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Torque to pounds

  1. Dec 7, 2012 #1
    Does anyone know how to convert 2000 ft lbs of torque into linear weight? I have an electric brake capable of holding 2000 lbs of torque. But i dont know how to convert to actual pounds that can hold. It also involves a 100 foot lever( boom). What would the force in pounds be? the brake itself is about 15 inches in diameter.
     
  2. jcsd
  3. Dec 7, 2012 #2
    It depends on how far from the fulcrum the weight is attached. The closer to the fulcrum, the higher the force you can achieve with the same torque.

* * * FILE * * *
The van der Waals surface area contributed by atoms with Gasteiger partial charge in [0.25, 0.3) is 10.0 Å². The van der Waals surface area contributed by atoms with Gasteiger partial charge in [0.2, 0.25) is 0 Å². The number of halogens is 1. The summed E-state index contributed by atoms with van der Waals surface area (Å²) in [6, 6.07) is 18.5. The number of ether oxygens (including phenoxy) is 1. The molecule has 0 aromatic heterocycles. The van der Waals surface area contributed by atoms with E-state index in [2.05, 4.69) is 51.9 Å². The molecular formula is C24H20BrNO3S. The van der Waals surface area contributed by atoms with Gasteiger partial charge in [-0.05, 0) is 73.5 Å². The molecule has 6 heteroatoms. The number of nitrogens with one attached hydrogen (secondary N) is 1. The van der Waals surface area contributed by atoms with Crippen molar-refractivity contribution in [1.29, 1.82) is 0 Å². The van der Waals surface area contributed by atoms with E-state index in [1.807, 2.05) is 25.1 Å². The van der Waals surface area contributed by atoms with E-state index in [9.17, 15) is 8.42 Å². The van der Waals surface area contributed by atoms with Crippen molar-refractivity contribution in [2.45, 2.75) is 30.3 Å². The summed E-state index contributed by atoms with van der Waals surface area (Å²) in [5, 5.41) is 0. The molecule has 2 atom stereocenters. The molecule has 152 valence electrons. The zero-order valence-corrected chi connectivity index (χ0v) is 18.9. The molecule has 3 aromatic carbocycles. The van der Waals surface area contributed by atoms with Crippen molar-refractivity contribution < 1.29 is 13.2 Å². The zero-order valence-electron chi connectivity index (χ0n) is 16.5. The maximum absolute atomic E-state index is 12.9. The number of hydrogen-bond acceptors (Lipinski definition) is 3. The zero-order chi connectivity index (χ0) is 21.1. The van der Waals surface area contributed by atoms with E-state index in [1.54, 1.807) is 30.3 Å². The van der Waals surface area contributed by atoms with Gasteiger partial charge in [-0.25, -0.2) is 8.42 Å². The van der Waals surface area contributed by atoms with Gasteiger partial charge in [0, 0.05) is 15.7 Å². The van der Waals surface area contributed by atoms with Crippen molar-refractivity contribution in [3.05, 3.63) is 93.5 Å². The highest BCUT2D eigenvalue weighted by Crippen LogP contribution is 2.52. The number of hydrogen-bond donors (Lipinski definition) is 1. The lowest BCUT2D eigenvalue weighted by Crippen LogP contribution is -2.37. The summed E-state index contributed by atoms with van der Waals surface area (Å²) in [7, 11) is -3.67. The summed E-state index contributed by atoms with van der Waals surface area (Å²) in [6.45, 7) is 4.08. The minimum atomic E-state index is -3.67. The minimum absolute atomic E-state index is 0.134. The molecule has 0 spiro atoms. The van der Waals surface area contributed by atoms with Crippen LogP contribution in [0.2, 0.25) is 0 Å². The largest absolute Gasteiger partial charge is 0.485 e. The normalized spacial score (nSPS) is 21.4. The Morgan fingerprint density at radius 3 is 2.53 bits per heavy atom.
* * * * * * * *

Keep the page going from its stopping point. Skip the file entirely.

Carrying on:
“Give me a lever long enough and a fulcrum on which to place it, and I shall move the world.” Archimedes
     
  4. Dec 8, 2012 #3

    K^2

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    If I understand you correctly that you need to know how much weight can be supported at the end of a 100 foot boom by 2000 ft lbs, it's 2000 ft lbs / 100ft = 20 lb. If it's some other distance from the pivot, substituted that into the same formula.

    Diameter of the brake itself is only relevant in computing the torque. Once you know the torque, it doesn't make a difference.
     
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